Republican lawmakers in Pennsylvania refused to allow mail-in ballots to be processed ahead of time, causing delays that have left the result of the 2020 presidential election in limbo.
One of the most likely presidential election scenarios has now come to pass, with Pennsylvania primed to play a pivotal role in deciding the outcome of the presidential race between President Donald Trump and Democratic challenger Joe Biden.
The race currently remains up in the air, with thousands of mail-in ballots left to count in key swing states like Arizona, Georgia, Nevada, North Carolina, and Pennsylvania. In most of these states, including Pennsylvania, the remaining ballots skew heavily Democratic. As those votes are counted, they could help make Biden the next president.
In Pennsylvania, Biden is now leading by nearly 7,000 votes. His lead is expected to grow as mail-in ballots continue to be counted across the state, especially in Democratic-leaning counties in Eastern Pennsylvania and in Allegheny County, where Pittsburgh is located (another Democratic-leaning county).
“We are going to accurately count every single ballot.” said Pennsylvania Secretary of State Kathy Boockvar during a press conference on Wednesday.
Why the delay in counting these ballots? Due to state law, election officials in the state were legally unable to even begin processing—let alone count—ballots until Election Day. Democrats in the state, including Gov. Tom Wolf tried to pass legislation that would allow counties to begin pre-canvassing ballots to verify their validity before Election Day, but were obstructed by the Republican-led legislature.
The Pennsylvania GOP has attempted to blame Democrats for the delay. State Rep. Kerry Benninghoff falsely claimed that the delay was a “failure” of the Wolf administration and the Pennsylvania Supreme Court. However, his party controls the Legislature. Some Republican lawmakers even went as far as to call on Boockvar to resign because they disagreed with her management of the election.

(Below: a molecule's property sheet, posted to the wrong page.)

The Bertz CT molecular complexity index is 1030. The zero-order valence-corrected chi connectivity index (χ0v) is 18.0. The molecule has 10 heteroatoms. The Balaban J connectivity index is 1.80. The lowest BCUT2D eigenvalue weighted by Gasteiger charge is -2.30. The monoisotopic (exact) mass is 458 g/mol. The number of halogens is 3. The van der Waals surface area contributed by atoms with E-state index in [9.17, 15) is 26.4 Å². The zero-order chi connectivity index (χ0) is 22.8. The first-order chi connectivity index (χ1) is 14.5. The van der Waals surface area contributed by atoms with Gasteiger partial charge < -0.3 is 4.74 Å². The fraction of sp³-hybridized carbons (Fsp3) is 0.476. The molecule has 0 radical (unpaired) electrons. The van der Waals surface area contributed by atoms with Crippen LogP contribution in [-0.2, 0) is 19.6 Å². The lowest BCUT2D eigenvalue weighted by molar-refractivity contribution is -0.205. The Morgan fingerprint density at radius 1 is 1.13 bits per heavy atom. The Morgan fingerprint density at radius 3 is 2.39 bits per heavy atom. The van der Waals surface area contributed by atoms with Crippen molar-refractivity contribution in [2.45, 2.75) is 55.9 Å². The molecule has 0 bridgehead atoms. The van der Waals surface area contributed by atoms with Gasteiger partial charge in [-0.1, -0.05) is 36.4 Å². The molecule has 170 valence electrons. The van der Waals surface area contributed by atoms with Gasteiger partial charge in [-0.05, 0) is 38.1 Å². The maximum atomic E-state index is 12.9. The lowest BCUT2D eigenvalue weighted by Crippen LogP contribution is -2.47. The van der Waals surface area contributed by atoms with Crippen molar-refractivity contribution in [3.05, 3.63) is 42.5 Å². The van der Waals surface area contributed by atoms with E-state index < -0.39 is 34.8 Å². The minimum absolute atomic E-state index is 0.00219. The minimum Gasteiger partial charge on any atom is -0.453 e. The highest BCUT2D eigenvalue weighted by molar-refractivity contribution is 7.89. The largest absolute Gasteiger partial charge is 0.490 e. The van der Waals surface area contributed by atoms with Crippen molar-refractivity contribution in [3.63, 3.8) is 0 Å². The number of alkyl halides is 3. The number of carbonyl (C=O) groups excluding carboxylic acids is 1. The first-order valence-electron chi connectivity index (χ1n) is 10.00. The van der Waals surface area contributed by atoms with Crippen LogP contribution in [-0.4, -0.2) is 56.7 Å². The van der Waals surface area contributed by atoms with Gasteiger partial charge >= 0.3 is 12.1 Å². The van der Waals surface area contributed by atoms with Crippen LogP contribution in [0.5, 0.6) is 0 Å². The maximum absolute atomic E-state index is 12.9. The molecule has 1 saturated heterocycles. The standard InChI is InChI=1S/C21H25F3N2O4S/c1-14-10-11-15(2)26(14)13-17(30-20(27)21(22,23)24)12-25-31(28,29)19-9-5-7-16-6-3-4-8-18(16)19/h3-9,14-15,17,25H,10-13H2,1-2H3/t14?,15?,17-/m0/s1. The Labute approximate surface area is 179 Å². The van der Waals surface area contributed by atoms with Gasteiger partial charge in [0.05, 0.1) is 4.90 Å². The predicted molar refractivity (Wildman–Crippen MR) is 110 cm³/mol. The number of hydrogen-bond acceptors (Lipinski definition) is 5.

Boockvar was quick to hit back at them, however. “Frankly they’re the ones I think who should resign for not allowing Pennsylvania to start pre-canvassing ballots early,” Boockvar said on Tuesday.
Other Democrats have also dismissed the Republicans’ argument as blatantly false.
“I’ve said for months now that PA Republicans only strategy was delay and chaos. Dems tried without success to approve pre-canvassing which would have allowed for a quicker tabulation,” Philadelphia-area Rep. Malcolm Kenyatta said in a Wednesday tweet. “It was clear this delay would occur. But what also will happen is counting every vote. Period.”
David Becker, the executive director and founder of the nonpartisan Center for Election Innovation & Research, also pointed out that the delays were the result of Republican inaction.
“Republican legislatures largely set the rules in Wisconsin, Michigan and Pennsylvania,” Becker said during a Wednesday press call with reporters. “Those legislatures refused to allow election officials to process a lot of these ballots in advance, which would have allowed them to report them out much faster.”
Due to the Pennsylvania GOP’s failure to approve pre-Election Day processing of ballots, the initial vote count in Pennsylvania is made up primarily of Election Day votes, which were disproportionately Republican. This has been called the “red mirage” by election experts.
But as more and more votes come in, that margin has flipped, putting Biden in the lead. That reality has led President Donald Trump to lie about the validity of those votes and threaten legal action, even though ballots are always counted after Election Day and there is nothing nefarious about that.
In fact, Pennsylvania’s deadline for military and overseas ballots to be received is next Tuesday. Those ballots could play a decisive role, depending on how close the race is. In the 2016 presidential election, Pennsylvania received 22,327 overseas military and civilian ballots, according to a report from the US Election Assistance Commission. That number is expected to be higher this year, in Pennsylvania and other states.
The state also still has to verify and count provisional ballots, which, again, is simply the democratic process at work. That reality appears unlikely to dissuade Trump from trying to disenfranchise millions of American voters and attack democracy, but it still remains the truth: Votes are being counted.
That, after all, is how elections work.
UPDATE Nov. 6, 2020 10:54 a.m. EST: This article was updated to reflect the state of the race today.
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